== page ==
This to an extent that the doctrine should not

This paper is to critically analyse the statement of Lord Scott within Cobbe v Yeoman’s Row Management Ltd1 which concerned the operation of the doctrine
of proprietary estoppel. Amongst others, Lord Scott proposed in his majority
opinion that “… proprietary estoppel
cannot be prayed in aid in order to render enforceable an agreement that
statute has declared to be void.”2 As
said otherwise, this doctrine cannot be invoked by a claimant due to
non-compliance with statutory controls, specifically the rules contained in the
Law of Property (Miscellaneous Provisions) Act 1989.3 This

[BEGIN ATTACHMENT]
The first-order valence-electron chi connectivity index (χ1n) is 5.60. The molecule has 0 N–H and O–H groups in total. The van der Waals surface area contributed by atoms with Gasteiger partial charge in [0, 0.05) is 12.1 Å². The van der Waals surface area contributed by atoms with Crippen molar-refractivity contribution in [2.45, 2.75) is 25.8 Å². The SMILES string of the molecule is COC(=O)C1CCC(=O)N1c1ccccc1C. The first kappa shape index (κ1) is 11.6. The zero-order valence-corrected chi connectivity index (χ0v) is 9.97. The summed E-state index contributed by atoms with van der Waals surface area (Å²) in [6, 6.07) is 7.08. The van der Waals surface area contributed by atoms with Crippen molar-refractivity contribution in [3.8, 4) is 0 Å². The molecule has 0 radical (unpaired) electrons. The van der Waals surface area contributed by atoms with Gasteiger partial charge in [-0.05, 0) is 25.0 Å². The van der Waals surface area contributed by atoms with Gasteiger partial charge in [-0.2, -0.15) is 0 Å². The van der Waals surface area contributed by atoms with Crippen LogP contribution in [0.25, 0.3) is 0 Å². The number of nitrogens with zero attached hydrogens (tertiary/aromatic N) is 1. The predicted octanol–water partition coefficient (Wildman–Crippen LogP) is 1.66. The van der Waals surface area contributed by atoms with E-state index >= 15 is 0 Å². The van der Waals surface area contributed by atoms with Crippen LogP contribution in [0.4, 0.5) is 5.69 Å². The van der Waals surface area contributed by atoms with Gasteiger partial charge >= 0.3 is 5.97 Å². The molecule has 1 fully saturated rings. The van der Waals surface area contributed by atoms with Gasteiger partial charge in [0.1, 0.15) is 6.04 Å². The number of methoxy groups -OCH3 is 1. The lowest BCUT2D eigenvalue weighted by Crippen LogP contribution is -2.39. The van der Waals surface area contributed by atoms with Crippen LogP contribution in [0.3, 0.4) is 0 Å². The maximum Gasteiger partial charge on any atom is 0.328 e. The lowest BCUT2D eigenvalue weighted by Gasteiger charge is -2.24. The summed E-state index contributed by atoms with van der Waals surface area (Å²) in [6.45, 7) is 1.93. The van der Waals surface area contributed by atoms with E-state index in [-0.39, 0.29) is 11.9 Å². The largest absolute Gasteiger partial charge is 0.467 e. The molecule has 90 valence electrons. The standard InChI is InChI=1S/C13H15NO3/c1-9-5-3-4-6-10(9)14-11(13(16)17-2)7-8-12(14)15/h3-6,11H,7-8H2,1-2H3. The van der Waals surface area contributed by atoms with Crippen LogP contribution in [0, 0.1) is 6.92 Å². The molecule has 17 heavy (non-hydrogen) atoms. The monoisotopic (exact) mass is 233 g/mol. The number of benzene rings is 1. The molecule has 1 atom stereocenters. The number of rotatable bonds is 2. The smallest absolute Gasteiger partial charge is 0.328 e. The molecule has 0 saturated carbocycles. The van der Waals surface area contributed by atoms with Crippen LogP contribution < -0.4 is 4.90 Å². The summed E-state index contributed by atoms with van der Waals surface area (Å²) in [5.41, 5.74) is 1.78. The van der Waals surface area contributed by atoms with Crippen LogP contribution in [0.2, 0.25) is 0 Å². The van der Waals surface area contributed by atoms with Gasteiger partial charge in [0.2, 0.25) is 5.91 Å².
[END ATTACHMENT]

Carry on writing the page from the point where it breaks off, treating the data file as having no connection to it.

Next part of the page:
paper will first explore the principles of proprietary estoppel and consider
the relationship between equity and this statutory control. After critically assessing
both perspectives as to whether equity should or should prevail, this paper
will support Lord Scott to an extent that the doctrine should not able to
render an enforceable agreement where it does not comply with the statutory regulations
in cases of a commercial context.

1 2008
UKHL 55, 2008 1 WLR 1752

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2 Ibid
1, para 29, per Lord Scott of Foscote

3 Law of Property (Miscellaneous Provisions) Act
1989 s2